Quinoa is getting plenty of attention these days, and for good reason – the light, fluffy grain (actually a seed related to spinach and kale) contains a balanced set of essential amino acids, making it an excellent source (about 20%) of complete protein. (In fact, the WHO claims that quinoa contains a better protein balance than any grain, being at least equal to milk in terms of protein quality). It’s gluten free, easily digested and a good source of dietary fiber. It’s high in B vitamins, potassium, calcium, magnesium, phosphorus, folic acid, vitamin E, iron and zinc. And guess what? You can sprout it! It’s easy, and a great little science experiment if you have kids around.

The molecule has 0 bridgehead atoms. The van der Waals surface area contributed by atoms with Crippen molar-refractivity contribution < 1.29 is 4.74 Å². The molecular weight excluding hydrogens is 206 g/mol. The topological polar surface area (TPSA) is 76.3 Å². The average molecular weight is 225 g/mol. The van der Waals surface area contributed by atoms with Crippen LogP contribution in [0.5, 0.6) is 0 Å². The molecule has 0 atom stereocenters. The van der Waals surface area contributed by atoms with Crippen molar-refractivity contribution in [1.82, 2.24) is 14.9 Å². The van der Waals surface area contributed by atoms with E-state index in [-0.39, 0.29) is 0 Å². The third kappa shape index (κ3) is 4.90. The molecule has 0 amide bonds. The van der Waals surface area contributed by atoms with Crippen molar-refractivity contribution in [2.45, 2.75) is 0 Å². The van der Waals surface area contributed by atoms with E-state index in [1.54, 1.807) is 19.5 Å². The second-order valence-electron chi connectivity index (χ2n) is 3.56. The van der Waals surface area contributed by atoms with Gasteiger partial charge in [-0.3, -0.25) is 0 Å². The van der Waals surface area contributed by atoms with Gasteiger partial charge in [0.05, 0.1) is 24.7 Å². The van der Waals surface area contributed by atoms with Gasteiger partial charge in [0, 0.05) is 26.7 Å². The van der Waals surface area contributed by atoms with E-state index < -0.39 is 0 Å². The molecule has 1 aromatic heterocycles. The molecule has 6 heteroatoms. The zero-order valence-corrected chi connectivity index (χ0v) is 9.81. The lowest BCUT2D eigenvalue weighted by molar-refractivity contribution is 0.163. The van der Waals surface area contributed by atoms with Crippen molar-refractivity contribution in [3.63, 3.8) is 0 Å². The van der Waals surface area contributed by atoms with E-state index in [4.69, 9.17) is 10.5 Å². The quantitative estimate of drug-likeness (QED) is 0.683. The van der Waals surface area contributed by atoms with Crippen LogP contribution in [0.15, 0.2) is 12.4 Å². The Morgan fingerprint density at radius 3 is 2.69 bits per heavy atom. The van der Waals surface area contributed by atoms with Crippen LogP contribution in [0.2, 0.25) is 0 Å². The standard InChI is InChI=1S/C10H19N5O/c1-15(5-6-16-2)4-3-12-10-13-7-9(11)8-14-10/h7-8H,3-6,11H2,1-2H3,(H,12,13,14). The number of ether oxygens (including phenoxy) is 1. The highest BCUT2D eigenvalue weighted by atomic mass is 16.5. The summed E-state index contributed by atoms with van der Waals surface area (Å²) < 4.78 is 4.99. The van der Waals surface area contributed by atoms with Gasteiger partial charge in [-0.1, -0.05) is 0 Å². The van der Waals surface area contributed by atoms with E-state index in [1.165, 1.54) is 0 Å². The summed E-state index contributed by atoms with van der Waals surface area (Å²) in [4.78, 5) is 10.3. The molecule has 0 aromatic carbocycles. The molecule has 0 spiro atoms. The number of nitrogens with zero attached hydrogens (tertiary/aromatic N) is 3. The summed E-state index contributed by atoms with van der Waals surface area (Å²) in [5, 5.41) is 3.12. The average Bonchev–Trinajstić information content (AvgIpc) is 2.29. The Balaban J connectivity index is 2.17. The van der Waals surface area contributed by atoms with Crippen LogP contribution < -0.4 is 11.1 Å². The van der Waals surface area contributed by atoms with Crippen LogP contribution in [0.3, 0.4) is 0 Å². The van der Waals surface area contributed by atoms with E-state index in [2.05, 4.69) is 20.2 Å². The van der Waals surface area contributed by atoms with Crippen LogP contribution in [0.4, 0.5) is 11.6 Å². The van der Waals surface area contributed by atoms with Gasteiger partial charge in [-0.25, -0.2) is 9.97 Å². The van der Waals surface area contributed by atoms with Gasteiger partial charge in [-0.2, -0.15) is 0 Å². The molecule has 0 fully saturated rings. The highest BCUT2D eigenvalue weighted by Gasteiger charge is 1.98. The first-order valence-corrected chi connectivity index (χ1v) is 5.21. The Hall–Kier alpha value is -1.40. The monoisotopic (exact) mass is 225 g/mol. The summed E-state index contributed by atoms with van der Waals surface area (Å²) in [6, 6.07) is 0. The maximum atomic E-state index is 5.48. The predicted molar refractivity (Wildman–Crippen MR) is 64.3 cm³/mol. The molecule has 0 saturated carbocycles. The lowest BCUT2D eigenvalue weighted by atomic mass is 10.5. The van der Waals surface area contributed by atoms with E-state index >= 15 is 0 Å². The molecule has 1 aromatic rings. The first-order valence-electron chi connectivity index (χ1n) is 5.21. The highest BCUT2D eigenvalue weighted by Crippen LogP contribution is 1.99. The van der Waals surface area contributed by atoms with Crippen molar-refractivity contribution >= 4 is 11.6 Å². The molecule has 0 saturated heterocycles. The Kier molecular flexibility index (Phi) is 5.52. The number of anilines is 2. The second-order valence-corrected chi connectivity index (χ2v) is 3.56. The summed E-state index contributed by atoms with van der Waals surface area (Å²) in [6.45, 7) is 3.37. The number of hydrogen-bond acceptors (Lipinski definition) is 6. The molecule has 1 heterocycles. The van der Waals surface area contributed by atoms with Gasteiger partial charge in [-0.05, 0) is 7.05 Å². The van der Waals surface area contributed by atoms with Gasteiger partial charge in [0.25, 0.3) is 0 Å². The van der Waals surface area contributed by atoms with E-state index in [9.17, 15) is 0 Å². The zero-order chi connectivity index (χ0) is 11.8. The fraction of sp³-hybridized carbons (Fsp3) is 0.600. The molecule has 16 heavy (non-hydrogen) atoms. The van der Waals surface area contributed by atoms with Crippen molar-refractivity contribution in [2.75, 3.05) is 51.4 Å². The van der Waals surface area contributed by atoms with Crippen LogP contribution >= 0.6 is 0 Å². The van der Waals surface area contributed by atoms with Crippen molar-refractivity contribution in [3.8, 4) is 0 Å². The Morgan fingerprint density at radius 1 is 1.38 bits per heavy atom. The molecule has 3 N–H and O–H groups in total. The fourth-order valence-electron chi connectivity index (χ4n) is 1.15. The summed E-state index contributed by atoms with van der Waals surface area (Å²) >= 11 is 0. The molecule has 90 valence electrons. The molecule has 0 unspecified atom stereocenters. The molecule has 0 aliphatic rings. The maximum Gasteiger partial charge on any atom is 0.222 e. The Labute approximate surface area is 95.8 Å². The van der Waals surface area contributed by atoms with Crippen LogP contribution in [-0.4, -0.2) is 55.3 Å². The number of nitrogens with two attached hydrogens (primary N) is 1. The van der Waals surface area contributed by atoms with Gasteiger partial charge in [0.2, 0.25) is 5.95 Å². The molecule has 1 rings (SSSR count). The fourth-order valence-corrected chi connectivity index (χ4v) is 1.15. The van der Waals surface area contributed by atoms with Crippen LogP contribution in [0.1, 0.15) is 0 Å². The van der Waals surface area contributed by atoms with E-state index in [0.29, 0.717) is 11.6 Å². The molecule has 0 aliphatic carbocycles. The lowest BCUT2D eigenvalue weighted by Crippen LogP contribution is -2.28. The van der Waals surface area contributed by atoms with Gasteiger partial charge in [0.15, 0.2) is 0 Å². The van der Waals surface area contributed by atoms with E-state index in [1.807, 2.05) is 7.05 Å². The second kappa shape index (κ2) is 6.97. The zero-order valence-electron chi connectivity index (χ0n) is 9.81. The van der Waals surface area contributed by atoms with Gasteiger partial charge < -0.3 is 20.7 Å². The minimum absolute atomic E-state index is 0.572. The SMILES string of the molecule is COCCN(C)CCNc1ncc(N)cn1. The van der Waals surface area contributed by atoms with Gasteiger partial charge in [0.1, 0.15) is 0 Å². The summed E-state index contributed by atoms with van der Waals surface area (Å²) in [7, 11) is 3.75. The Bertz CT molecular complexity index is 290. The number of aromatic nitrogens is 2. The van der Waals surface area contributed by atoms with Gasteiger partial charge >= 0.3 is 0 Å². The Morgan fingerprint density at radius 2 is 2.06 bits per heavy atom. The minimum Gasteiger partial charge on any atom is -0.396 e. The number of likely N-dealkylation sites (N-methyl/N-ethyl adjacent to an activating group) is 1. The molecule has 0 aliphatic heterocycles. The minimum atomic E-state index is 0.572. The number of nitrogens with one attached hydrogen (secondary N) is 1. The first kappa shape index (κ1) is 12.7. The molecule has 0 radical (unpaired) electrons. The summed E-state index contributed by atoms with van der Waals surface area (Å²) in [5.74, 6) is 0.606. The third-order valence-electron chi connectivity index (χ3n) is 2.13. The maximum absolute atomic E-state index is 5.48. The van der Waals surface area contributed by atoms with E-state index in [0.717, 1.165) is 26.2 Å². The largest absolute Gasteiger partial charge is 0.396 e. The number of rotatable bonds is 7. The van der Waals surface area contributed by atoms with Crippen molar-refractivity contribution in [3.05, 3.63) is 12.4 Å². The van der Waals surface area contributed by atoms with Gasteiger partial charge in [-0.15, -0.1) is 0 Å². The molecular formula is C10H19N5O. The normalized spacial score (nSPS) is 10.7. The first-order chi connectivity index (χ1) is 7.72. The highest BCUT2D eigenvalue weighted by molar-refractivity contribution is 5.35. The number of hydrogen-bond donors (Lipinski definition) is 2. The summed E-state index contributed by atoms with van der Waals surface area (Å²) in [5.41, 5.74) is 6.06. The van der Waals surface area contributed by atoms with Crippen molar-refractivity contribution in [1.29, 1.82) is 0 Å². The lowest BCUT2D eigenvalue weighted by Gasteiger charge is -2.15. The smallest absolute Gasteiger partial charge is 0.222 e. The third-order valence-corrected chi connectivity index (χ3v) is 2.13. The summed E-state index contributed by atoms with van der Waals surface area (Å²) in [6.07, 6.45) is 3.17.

Germination activates natural enzymes and boosts vitamin content. Quinoa has a short germination period: only 2-4 hours resting in between paper towel soaked in water is enough to make it sprout; this softens the grains, making them a perfect addition to salads, sandwiches or to eat straight-up.
Take a few layers of paper towel, wet it and lay it flat; sprinkle with dry quinoa and cover with another couple layer of wet paper towel.
If you live in a dry climate, like I do, you may need to re-moisten it the next day, when it should look like this (above) – after about 3 days, it will have fully sprouted (like the image at the top) – add the teeny sprouts to sandwiches or salads. Keep extras in the fridge, and use them as soon as you can.
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